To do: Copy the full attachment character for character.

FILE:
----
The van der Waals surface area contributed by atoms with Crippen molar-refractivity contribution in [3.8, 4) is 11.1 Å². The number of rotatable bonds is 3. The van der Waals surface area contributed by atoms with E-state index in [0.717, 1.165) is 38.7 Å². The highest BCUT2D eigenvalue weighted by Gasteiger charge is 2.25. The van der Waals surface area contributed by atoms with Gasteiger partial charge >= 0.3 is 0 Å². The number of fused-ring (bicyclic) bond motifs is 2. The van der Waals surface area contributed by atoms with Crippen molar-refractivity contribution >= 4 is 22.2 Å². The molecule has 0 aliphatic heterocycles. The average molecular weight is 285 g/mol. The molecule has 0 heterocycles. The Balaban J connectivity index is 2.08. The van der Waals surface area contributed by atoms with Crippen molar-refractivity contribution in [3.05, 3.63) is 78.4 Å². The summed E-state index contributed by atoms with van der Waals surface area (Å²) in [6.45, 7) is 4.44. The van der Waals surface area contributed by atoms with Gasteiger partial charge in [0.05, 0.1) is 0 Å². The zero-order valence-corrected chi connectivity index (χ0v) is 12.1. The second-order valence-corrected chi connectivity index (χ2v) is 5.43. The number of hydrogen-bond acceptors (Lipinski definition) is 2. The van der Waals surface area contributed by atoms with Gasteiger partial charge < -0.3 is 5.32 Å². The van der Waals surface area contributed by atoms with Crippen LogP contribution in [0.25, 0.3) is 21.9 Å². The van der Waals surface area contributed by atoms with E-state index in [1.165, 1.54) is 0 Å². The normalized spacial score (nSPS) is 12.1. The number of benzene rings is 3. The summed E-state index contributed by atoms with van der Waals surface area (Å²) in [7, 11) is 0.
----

The van der Waals surface area contributed by atoms with Crippen molar-refractivity contribution in [3.8, 4) is 11.1 Å². The number of rotatable bonds is 3. The van der Waals surface area contributed by atoms with E-state index in [0.717, 1.165) is 38.7 Å². The highest BCUT2D eigenvalue weighted by Gasteiger charge is 2.25. The van der Waals surface area contributed by atoms with Gasteiger partial charge >= 0.3 is 0 Å². The number of fused-ring (bicyclic) bond motifs is 2. The van der Waals surface area contributed by atoms with Crippen molar-refractivity contribution >= 4 is 22.2 Å². The molecule has 0 aliphatic heterocycles. The average molecular weight is 285 g/mol. The molecule has 0 heterocycles. The Balaban J connectivity index is 2.08. The van der Waals surface area contributed by atoms with Crippen molar-refractivity contribution in [3.05, 3.63) is 78.4 Å². The summed E-state index contributed by atoms with van der Waals surface area (Å²) in [6.45, 7) is 4.44. The van der Waals surface area contributed by atoms with Gasteiger partial charge in [0.05, 0.1) is 0 Å². The zero-order valence-corrected chi connectivity index (χ0v) is 12.1. The second-order valence-corrected chi connectivity index (χ2v) is 5.43. The number of hydrogen-bond acceptors (Lipinski definition) is 2. The van der Waals surface area contributed by atoms with Gasteiger partial charge < -0.3 is 5.32 Å². The van der Waals surface area contributed by atoms with Crippen LogP contribution in [0.25, 0.3) is 21.9 Å². The van der Waals surface area contributed by atoms with E-state index in [1.165, 1.54) is 0 Å². The normalized spacial score (nSPS) is 12.1. The number of benzene rings is 3. The summed E-state index contributed by atoms with van der Waals surface area (Å²) in [7, 11) is 0.